I don’t see any future for either party if they remain divided. Indeed, strikes have occurred and it is honourable that Demos has reacted to them, while the PSR has remained asleep. On the other hand, PSR has organised a protest against American aggression in Venezuela, where Demos was not present. I don’t think that this divide is necessary . On the part of the older ones, they are fixated on outdated thought and manners, while Demos is too shy to support any cause which contradicts the dominant cultural mindset. In the case of strikes, it is symptomatic that they were unleashed by the workers in the industry constructed after 1990, and even after 2005. The people at the PSR are completely unconnected to the workers in these new factories. They had connections with the people and the old labour unions from the older factories, which no longer exist. Before being absorbed into the PSD in 2002, the predecessor of the PSR – the Socialist Labour Party, used to get 5,000-10,000 votes in regions with a strong working-class base, such as Dolj, Prahova, Galaţi, etc. But the industry there is dead. Now there are other things there. However, PSR has remained with the same discourse, which is valid for the old industrial capacities, without seeing how exploitation is happening in new forms of production, which uphold the dogma of the entrepreneur. The entrepreneur is a source of precarity, not of welfare. Among the physical persons in Romania 1% – some advocates, consultants, etc, are millionaires. Then around 10% – in principle those from IT, who are neither rich, nor poor, and then around 90% who are in a sorry economic state. In service industries there are hundreds of thousands of workers: bodyguards, couriers, etc. For example, the biggest courier company in Romania, Fan Courier has some 6,900 employees. They produce neither steel, nor lifts. They transport letters and parcels from one place to another!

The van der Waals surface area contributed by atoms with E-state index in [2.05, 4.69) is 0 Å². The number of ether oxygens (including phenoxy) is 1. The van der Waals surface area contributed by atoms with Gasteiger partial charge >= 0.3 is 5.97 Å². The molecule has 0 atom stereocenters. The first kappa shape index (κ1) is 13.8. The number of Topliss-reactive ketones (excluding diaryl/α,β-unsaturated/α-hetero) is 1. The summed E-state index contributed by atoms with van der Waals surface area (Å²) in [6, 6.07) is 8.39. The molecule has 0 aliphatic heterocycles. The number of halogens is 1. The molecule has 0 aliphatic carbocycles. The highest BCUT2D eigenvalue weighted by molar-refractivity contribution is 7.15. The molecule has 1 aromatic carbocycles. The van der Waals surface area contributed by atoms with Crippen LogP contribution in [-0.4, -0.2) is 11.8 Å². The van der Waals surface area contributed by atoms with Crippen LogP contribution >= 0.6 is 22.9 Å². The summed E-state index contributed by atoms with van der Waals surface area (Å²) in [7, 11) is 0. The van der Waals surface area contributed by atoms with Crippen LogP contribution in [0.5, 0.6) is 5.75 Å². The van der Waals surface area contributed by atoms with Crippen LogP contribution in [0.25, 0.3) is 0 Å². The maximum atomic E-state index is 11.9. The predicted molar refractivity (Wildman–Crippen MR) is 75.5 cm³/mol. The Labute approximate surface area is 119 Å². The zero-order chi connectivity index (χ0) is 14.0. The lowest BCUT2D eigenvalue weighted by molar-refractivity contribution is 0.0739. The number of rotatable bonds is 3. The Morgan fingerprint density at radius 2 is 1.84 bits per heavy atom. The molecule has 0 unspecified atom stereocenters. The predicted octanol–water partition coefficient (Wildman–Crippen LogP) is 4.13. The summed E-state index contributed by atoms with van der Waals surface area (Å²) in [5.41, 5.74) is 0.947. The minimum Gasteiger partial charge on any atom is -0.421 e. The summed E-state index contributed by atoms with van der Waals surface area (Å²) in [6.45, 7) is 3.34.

Also, new forms of capitalist exploitation have appeared, especially in the domain of “the sharing economy”. Bucharest is full of young people who drive bicycles with soup or kebabs on their backs, risking their lives for coins. These men are not represented by anyone and when one of them dies on the street, no one defines the problem – that the bicyclist is at work, that he has to have clear conditions for his job. There is a company which benefits off his back.
What don’t the two parties understand?